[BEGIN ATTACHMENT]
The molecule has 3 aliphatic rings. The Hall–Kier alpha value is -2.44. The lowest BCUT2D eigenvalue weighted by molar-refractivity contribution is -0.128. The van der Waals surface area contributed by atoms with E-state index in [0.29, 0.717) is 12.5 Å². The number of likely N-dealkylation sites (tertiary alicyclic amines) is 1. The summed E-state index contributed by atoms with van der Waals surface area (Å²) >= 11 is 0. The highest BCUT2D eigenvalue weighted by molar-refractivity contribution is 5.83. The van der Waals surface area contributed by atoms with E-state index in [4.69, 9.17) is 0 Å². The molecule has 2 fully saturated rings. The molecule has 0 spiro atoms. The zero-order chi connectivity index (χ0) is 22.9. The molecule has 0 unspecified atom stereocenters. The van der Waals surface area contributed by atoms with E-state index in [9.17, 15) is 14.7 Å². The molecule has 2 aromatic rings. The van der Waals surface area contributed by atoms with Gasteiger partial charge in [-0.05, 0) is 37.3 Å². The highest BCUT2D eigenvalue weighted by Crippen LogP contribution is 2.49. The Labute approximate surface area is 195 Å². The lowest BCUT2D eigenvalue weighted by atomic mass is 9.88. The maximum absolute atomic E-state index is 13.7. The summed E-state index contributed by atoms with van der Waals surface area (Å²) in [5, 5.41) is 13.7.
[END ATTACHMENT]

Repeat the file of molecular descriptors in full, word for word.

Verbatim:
The molecule has 3 aliphatic rings. The Hall–Kier alpha value is -2.44. The lowest BCUT2D eigenvalue weighted by molar-refractivity contribution is -0.128. The van der Waals surface area contributed by atoms with E-state index in [0.29, 0.717) is 12.5 Å². The number of likely N-dealkylation sites (tertiary alicyclic amines) is 1. The summed E-state index contributed by atoms with van der Waals surface area (Å²) >= 11 is 0. The highest BCUT2D eigenvalue weighted by molar-refractivity contribution is 5.83. The van der Waals surface area contributed by atoms with E-state index in [4.69, 9.17) is 0 Å². The molecule has 2 fully saturated rings. The molecule has 0 spiro atoms. The zero-order chi connectivity index (χ0) is 22.9. The molecule has 0 unspecified atom stereocenters. The van der Waals surface area contributed by atoms with E-state index in [9.17, 15) is 14.7 Å². The molecule has 2 aromatic rings. The van der Waals surface area contributed by atoms with Gasteiger partial charge in [-0.05, 0) is 37.3 Å². The highest BCUT2D eigenvalue weighted by Crippen LogP contribution is 2.49. The Labute approximate surface area is 195 Å². The lowest BCUT2D eigenvalue weighted by atomic mass is 9.88. The maximum absolute atomic E-state index is 13.7. The summed E-state index contributed by atoms with van der Waals surface area (Å²) in [5, 5.41) is 13.7.